Features Research Archives

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Andy’s 1947 CJ-2A Airport Jeep

• CATEGORIES: CJ-2A, Features, Fire/Police/Industry Vehicles, Unusual • TAGS: .

A reader named Andy contacted me the other day about a flatfender that he purchased.  He was told it was a former airport Jeep. Anyone recognize some of these mods?  How about them rims!

Andy writes, “No data tags inside the body, but need to check the firewall tomorrow. The guy I bought the jeep from says that he saw another one with the same wheels on it at the hunting camp where he got this jeep …. There is some use of aluminum in this body, goes hand in hand with the airport shop mod theory …. It appears that the patches in the floors and sides were not really needed at the time they were done.. the body was still very sound in those areas. Looking in the wheel wells, you can see the original not rusted body covered by a layer of metal from the top. I think you may be right on the combination of manuf. top with some airport shop ‘extras’. Those doors sure are unique, I have not seen such before ..”

 
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Flatfender Tow Truck

• CATEGORIES: CJ-2A, CJ-3A, Features, Fire/Police/Industry Vehicles

I found this image on the web at a fake webpage (on of those pages that aggregates a bunch of misc stuff in hopes of getting click throughs).  It looks like a pretty cool build.  Anyone ever seen it or know any history?

 
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Another Walmart Vehicle

• CATEGORIES: Features, Unusual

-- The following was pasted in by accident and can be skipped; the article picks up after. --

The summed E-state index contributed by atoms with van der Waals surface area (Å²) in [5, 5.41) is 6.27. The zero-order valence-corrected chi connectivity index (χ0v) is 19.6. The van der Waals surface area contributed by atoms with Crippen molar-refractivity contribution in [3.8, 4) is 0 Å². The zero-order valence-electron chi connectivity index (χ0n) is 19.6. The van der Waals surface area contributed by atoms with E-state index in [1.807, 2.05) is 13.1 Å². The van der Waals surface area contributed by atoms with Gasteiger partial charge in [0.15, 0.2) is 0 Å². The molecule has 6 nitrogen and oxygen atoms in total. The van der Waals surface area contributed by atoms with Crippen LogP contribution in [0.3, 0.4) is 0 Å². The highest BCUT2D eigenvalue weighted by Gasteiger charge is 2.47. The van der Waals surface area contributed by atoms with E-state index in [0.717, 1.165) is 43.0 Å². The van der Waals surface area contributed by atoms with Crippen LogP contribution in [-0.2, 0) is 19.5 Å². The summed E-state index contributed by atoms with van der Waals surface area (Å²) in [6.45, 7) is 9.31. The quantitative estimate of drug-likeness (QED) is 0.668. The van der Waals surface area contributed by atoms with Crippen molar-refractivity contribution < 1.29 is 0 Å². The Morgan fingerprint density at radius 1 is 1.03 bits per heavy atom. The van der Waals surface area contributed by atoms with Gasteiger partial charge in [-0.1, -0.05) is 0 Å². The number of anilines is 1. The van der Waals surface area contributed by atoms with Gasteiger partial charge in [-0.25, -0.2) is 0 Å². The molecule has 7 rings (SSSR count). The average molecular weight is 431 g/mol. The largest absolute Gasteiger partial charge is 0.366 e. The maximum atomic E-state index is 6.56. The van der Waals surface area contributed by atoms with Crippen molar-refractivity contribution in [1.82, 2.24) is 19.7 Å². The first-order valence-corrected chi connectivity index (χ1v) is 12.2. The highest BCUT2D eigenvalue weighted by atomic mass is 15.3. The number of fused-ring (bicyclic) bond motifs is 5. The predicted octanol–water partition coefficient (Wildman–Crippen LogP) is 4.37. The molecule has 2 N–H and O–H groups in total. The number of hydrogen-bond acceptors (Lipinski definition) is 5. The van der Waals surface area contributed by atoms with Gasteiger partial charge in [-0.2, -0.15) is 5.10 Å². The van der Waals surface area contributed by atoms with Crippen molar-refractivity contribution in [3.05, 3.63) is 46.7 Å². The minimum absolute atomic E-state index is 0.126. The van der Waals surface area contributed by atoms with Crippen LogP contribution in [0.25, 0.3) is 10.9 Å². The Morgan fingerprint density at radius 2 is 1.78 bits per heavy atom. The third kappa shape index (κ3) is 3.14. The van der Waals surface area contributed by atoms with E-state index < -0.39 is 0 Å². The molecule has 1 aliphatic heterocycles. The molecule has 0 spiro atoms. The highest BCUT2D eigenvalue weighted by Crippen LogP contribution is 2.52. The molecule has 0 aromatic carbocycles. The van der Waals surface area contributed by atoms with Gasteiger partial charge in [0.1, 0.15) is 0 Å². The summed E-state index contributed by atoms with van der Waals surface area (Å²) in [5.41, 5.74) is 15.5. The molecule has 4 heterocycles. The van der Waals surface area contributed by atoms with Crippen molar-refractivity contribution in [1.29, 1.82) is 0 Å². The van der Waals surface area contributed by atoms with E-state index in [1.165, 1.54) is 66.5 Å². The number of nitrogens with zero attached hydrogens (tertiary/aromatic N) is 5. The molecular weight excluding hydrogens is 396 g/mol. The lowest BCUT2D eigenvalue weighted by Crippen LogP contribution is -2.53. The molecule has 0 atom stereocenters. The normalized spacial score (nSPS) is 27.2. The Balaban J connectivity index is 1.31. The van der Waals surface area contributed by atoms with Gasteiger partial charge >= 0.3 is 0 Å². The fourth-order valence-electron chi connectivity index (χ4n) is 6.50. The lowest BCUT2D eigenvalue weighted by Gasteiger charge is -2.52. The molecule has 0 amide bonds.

After seeing yesterday’s post,  Mitch forwarded this image a fried of his spotted at Walmart.

 
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Paul is back in the Garage — Year 25 …

• CATEGORIES: Builds, Features, Reader Stories • TAGS: .

passenger_sideWith winter descending on Alaska, the time has come for Paul to direct his focus back on his beloved, shiny, stainless steel M-38.  One exciting difference between this year and the previous 24 years is that he is almost done — But no pressure Paul! Click on the pic to see the original post and followups.

Last spring, Paul reported that after some investigation, he discovered a M-151 radiator would fit perfectly into his engine compartment.  Recently, he took over an auto parts store (ok, maybe just a hose booklet in the store) to figure out a hose solution.  With that problem solved (it took 2 different hoses and a tube to link them), he now must figure out a fan solution.

With that background, take it away Paul …..

The Fan and Shroud

Paul writes, “After talking with the folks at Spal concerning their electric fans I ordered a 13 inch puller fan with straight blades along with a fan relay/installation kit.  The crazy part about this deal is when the Spal people wouldn’t sell me a fan over the phone, I would have to hang up and order on the internet and best of all I would pay over $50 dollars more for the fan and temp sensor/wiring kit than a Spal dealer in California was charging for the exact same items.  For some unknown reason The Fan Man (California dealer) sells lots of these fans at quite a discount and these are brand new fans.  No factory seconds, returns, or rebuilt units.

Anyway, the fan arrived last night undamaged and it looks great.  Thank you Fan Man!  The total fan thickness is slightly under two and a half inches and I have a little over three inches between the aft side of the radiator and the waterpump shaft.  Sweet!